If the hon. Gentleman has studied recent economic history, he will know that generally the savings ratio declines as inflation falls. That being so, there is nothing unusual in the present economic cycle. I am pleased that the hon. Gentleman acknowledges that the Government are doing well on inflation. We are meeting the declared 2.5 per cent. target that the Bank is steering towards, and if we take the standardised or harmonised index of inflation that is used across Europe, we have the lowest inflation rate in the European Union.
That is no accident. It is happened because of the measures that the Government have taken. Granting the Bank of England operational independence on the management of monetary policy made a direct contribution towards the success with inflation, as has the principle of using inflation targeting. The sound fiscal stance that the Government have taken has also contributed directly to our impressive inflation record.
The interesting question is whether through the medium and longer term we can hold our excellent track record on inflation. The chances of doing so are good.
We are at a point in the economic cycle when traditionally the Bank of England has started to have inflation worries. We have had several years of steady growth in the economy, and we can look forward to more ahead, as my right hon. Friend the Chancellor promised today. Historically, at this point in the cycle, there has been much anxiety about inflation prospects. By contrast, inflation pressures at present are pretty subdued, and there are many fewer such pressures in the economy than at this stage in earlier economic cycles.
There are plenty of promising signs for the economy. The money markets believe that we are on track to maintain, and to deliver, continued low inflation rates. Our long-term interest rates are lower than in the United States. Inflation expectations are well down across the board. We are seeing the fruits of better and stronger competition in the economy. That is another structural change that is helping to keep inflation down. There is also improved price transparency. That is important, given that 50 per cent. of our gross domestic product is traded.
Wage growth at this point in the economic cycle is also quite moderate. The Monetary Policy Committee and the Governor of the Bank of England have expressed some concern at wage settlements, and in recent months the total earnings figures have been edging up. They have gone above 5 per cent., and I know that the Governor of the Bank of England has sounded some alarm signals.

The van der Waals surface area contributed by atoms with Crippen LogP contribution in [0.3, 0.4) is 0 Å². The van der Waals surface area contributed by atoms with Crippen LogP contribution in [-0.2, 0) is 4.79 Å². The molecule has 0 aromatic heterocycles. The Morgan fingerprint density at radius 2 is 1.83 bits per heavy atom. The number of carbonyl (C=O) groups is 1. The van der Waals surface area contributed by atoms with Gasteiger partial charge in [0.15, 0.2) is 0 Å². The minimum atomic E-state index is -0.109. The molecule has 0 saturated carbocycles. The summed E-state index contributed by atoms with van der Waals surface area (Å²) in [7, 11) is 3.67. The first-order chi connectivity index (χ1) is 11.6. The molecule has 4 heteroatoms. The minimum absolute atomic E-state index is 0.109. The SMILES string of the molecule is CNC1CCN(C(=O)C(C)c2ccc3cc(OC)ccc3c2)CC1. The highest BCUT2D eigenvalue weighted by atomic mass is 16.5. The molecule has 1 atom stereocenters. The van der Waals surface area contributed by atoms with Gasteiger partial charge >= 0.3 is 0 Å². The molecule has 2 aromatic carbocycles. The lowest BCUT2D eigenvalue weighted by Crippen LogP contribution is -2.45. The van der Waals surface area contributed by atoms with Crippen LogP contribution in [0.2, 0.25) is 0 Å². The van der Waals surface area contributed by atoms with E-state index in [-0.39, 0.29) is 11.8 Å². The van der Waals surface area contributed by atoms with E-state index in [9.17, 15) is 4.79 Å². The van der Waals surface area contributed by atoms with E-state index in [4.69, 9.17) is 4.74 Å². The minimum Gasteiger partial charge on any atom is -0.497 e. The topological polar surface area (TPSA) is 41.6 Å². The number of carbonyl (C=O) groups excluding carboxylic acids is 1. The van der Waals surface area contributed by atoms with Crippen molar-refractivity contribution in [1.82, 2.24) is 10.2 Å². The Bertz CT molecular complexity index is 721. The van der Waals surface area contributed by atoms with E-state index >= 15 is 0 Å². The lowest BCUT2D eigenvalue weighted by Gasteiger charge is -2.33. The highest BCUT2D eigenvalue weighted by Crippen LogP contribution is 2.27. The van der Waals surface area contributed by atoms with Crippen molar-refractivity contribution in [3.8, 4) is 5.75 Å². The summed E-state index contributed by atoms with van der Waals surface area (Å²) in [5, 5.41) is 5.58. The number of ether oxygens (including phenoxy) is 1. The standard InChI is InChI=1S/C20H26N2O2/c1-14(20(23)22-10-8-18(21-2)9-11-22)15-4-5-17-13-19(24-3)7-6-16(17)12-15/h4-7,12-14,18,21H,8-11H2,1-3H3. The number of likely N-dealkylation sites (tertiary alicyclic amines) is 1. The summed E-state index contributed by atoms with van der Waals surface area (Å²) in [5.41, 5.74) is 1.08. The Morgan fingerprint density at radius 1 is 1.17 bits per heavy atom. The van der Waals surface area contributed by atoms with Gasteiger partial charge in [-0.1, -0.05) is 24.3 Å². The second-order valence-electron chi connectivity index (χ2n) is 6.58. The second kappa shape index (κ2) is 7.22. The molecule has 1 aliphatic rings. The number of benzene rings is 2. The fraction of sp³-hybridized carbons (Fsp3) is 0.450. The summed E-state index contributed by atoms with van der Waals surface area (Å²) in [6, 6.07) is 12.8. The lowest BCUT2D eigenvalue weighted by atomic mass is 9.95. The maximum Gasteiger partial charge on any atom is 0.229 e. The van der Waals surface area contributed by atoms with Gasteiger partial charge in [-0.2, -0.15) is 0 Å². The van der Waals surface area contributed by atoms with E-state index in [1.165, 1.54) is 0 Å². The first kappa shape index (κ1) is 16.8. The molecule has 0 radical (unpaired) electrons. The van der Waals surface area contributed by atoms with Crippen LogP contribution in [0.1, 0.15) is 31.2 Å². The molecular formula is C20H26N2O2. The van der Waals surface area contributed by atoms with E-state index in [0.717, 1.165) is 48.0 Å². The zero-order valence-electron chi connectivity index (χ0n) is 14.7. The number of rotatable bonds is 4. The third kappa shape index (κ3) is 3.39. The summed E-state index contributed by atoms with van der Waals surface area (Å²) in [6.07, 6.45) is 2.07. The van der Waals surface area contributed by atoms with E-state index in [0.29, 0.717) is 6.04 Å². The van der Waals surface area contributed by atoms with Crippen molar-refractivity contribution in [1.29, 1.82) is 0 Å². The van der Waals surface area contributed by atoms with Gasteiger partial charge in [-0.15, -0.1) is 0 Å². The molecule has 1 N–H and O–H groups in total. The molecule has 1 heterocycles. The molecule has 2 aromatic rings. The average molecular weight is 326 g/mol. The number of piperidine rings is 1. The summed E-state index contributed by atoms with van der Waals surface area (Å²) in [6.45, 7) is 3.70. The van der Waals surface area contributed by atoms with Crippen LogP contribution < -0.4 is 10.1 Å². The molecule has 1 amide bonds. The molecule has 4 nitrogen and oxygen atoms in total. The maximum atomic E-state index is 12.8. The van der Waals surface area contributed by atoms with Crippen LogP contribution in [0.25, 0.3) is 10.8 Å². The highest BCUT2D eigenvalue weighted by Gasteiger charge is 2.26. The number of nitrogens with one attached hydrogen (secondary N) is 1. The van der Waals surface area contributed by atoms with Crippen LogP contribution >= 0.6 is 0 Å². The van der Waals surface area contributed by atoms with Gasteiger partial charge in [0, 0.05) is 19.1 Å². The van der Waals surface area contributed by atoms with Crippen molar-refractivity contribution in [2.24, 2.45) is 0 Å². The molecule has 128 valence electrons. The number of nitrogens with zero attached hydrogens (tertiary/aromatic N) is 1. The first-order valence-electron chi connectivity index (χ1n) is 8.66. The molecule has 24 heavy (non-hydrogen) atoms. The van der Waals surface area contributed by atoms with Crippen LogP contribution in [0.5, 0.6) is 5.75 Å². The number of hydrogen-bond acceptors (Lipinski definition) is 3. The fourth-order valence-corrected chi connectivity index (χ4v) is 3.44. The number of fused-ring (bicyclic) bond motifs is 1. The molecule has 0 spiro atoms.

However, beneath the top figure that I have quoted is the settlement figure, which tells a more interesting story. The settlement figure has held pretty steady at around 3.5 per cent.—precisely the sum that one obtains when one adds inflation to productivity growth. That suggests that the underlying rate of wage growth in the economy is perfectly consistent with keeping to the inflation target. Again, that is unusual for this point in the economic cycle and it represents something of a breakthrough in terms of controlling inflation.
There is evidence to show that many of the fundamental relationships in the economy are changing. The Bank of England and the Monetary Policy Committee need to study the changes carefully, as it is likely that the monetary policy rule book is in the process of being rewritten.
The Government have a part to play in underpinning the progress that has been made. That would all be lost if we were ever to return to management of the economy based on boom and bust, or if we were about to embark on a tax-cutting spree—as happened in the late 1980s, when the Conservative Treasury had reasonably full coffers. It is essential to hold fast to the golden rule introduced by my right hon. Friend the Chancellor. I was pleased that today's Budget statement makes it clear that he is doing just that. He is locking in the fiscal surpluses, and he is forecasting Budget surpluses for each of the next four years.
It is also important that we hold to our achievement in reducing the ratio of public debt to GDP. The Government inherited a ratio of 44 per cent. on assuming office, and my right hon. Friend the Chancellor announced today that that will fall to 33 per cent. in the medium term. The combination of the golden rule and delivery on the ratio between public debt and GDP represent a substantial breakthrough and show that the Government's prudence has contributed to the strong record on inflation.
In the run-up to the Budget, many commentators and analysts urged fiscal tightening, as they were worried that the Budget would cause interest rates to rise. In fact, fiscal policy has been tight for some time—rightly, given the strength of the economy. Over the past four years—so before any of the measures announced today—fiscal tightening was equivalent to 5 per cent. of GDP. It was 0.9 per cent. in the past financial year alone. My right hon. Friend the Chancellor has ensured that that is all locked in, and he is right to have done so, as it will help us to continue to deliver comparatively low interest rates.